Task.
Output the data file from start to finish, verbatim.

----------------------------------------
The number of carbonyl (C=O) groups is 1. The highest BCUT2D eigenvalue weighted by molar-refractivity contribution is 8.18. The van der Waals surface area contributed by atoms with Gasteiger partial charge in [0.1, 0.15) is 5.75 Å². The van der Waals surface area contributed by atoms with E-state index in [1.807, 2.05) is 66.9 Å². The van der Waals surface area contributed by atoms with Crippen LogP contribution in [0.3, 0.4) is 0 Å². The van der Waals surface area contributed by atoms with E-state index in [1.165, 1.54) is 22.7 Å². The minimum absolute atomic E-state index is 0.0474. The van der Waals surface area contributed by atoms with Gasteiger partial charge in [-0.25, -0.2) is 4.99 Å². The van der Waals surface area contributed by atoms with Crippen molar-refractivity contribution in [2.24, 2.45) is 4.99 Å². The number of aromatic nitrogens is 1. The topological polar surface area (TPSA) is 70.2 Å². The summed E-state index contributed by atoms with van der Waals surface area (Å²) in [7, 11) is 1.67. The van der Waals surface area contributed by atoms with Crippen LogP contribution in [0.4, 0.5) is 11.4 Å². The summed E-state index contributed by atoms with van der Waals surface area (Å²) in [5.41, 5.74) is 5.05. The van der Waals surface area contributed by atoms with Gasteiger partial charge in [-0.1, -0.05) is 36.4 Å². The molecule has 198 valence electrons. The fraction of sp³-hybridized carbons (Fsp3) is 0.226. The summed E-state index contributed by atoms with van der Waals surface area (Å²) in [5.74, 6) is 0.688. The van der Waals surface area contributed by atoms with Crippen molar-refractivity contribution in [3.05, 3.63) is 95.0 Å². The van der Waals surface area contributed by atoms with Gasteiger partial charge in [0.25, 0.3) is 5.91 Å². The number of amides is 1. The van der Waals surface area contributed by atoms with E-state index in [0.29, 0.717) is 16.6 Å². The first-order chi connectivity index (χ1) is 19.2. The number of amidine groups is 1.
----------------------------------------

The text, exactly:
The number of carbonyl (C=O) groups is 1. The highest BCUT2D eigenvalue weighted by molar-refractivity contribution is 8.18. The van der Waals surface area contributed by atoms with Gasteiger partial charge in [0.1, 0.15) is 5.75 Å². The van der Waals surface area contributed by atoms with E-state index in [1.807, 2.05) is 66.9 Å². The van der Waals surface area contributed by atoms with Crippen LogP contribution in [0.3, 0.4) is 0 Å². The van der Waals surface area contributed by atoms with E-state index in [1.165, 1.54) is 22.7 Å². The minimum absolute atomic E-state index is 0.0474. The van der Waals surface area contributed by atoms with Gasteiger partial charge in [-0.25, -0.2) is 4.99 Å². The van der Waals surface area contributed by atoms with Crippen molar-refractivity contribution in [2.24, 2.45) is 4.99 Å². The number of aromatic nitrogens is 1. The topological polar surface area (TPSA) is 70.2 Å². The summed E-state index contributed by atoms with van der Waals surface area (Å²) in [7, 11) is 1.67. The van der Waals surface area contributed by atoms with Crippen LogP contribution in [0.4, 0.5) is 11.4 Å². The summed E-state index contributed by atoms with van der Waals surface area (Å²) in [5.41, 5.74) is 5.05. The van der Waals surface area contributed by atoms with Gasteiger partial charge in [-0.1, -0.05) is 36.4 Å². The molecule has 198 valence electrons. The fraction of sp³-hybridized carbons (Fsp3) is 0.226. The summed E-state index contributed by atoms with van der Waals surface area (Å²) in [5.74, 6) is 0.688. The van der Waals surface area contributed by atoms with Crippen molar-refractivity contribution in [3.05, 3.63) is 95.0 Å². The van der Waals surface area contributed by atoms with Gasteiger partial charge in [0.25, 0.3) is 5.91 Å². The number of amides is 1. The van der Waals surface area contributed by atoms with E-state index in [0.29, 0.717) is 16.6 Å². The first-order chi connectivity index (χ1) is 19.2. The number of amidine groups is 1.